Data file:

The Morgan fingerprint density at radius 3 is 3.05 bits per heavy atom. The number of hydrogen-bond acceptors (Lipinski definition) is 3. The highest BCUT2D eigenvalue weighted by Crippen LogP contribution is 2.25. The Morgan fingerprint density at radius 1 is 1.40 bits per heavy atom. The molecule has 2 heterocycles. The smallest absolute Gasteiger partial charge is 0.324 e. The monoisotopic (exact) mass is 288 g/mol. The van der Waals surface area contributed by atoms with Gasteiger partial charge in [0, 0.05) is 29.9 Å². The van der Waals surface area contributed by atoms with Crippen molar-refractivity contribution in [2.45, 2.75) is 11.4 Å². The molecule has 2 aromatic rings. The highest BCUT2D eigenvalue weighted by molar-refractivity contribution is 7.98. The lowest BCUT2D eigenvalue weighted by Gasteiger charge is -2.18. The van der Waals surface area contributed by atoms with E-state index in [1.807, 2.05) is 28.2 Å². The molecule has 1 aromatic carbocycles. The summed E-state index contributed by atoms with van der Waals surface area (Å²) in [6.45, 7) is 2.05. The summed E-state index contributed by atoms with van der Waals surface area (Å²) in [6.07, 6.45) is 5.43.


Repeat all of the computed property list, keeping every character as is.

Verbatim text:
The Morgan fingerprint density at radius 3 is 3.05 bits per heavy atom. The number of hydrogen-bond acceptors (Lipinski definition) is 3. The highest BCUT2D eigenvalue weighted by Crippen LogP contribution is 2.25. The Morgan fingerprint density at radius 1 is 1.40 bits per heavy atom. The molecule has 2 heterocycles. The smallest absolute Gasteiger partial charge is 0.324 e. The monoisotopic (exact) mass is 288 g/mol. The van der Waals surface area contributed by atoms with Gasteiger partial charge in [0, 0.05) is 29.9 Å². The van der Waals surface area contributed by atoms with Crippen molar-refractivity contribution in [2.45, 2.75) is 11.4 Å². The molecule has 2 aromatic rings. The highest BCUT2D eigenvalue weighted by molar-refractivity contribution is 7.98. The lowest BCUT2D eigenvalue weighted by Gasteiger charge is -2.18. The van der Waals surface area contributed by atoms with E-state index in [1.807, 2.05) is 28.2 Å². The molecule has 1 aromatic carbocycles. The summed E-state index contributed by atoms with van der Waals surface area (Å²) in [6.45, 7) is 2.05. The summed E-state index contributed by atoms with van der Waals surface area (Å²) in [6.07, 6.45) is 5.43.